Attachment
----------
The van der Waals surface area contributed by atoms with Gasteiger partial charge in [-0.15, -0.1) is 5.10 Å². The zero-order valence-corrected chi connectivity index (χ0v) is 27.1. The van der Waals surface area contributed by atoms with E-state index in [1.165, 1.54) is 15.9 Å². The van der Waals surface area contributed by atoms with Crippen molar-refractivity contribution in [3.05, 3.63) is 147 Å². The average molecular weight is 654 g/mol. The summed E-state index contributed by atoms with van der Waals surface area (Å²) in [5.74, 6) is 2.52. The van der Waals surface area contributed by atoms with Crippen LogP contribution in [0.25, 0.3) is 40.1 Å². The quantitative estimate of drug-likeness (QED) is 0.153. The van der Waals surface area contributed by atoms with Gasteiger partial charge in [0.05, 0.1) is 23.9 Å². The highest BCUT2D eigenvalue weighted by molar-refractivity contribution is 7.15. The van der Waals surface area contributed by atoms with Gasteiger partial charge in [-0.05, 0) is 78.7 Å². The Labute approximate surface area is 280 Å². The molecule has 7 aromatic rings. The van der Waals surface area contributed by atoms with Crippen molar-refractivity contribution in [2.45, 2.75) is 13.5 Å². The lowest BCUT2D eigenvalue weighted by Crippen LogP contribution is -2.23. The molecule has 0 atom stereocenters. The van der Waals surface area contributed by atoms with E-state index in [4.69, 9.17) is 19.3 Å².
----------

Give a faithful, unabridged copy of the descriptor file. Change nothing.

The van der Waals surface area contributed by atoms with Gasteiger partial charge in [-0.15, -0.1) is 5.10 Å². The zero-order valence-corrected chi connectivity index (χ0v) is 27.1. The van der Waals surface area contributed by atoms with E-state index in [1.165, 1.54) is 15.9 Å². The van der Waals surface area contributed by atoms with Crippen molar-refractivity contribution in [3.05, 3.63) is 147 Å². The average molecular weight is 654 g/mol. The summed E-state index contributed by atoms with van der Waals surface area (Å²) in [5.74, 6) is 2.52. The van der Waals surface area contributed by atoms with Crippen LogP contribution in [0.25, 0.3) is 40.1 Å². The quantitative estimate of drug-likeness (QED) is 0.153. The van der Waals surface area contributed by atoms with Gasteiger partial charge in [0.05, 0.1) is 23.9 Å². The highest BCUT2D eigenvalue weighted by molar-refractivity contribution is 7.15. The van der Waals surface area contributed by atoms with Gasteiger partial charge in [-0.05, 0) is 78.7 Å². The Labute approximate surface area is 280 Å². The molecule has 7 aromatic rings. The van der Waals surface area contributed by atoms with Crippen molar-refractivity contribution in [2.45, 2.75) is 13.5 Å². The lowest BCUT2D eigenvalue weighted by Crippen LogP contribution is -2.23. The molecule has 0 atom stereocenters. The van der Waals surface area contributed by atoms with E-state index in [4.69, 9.17) is 19.3 Å².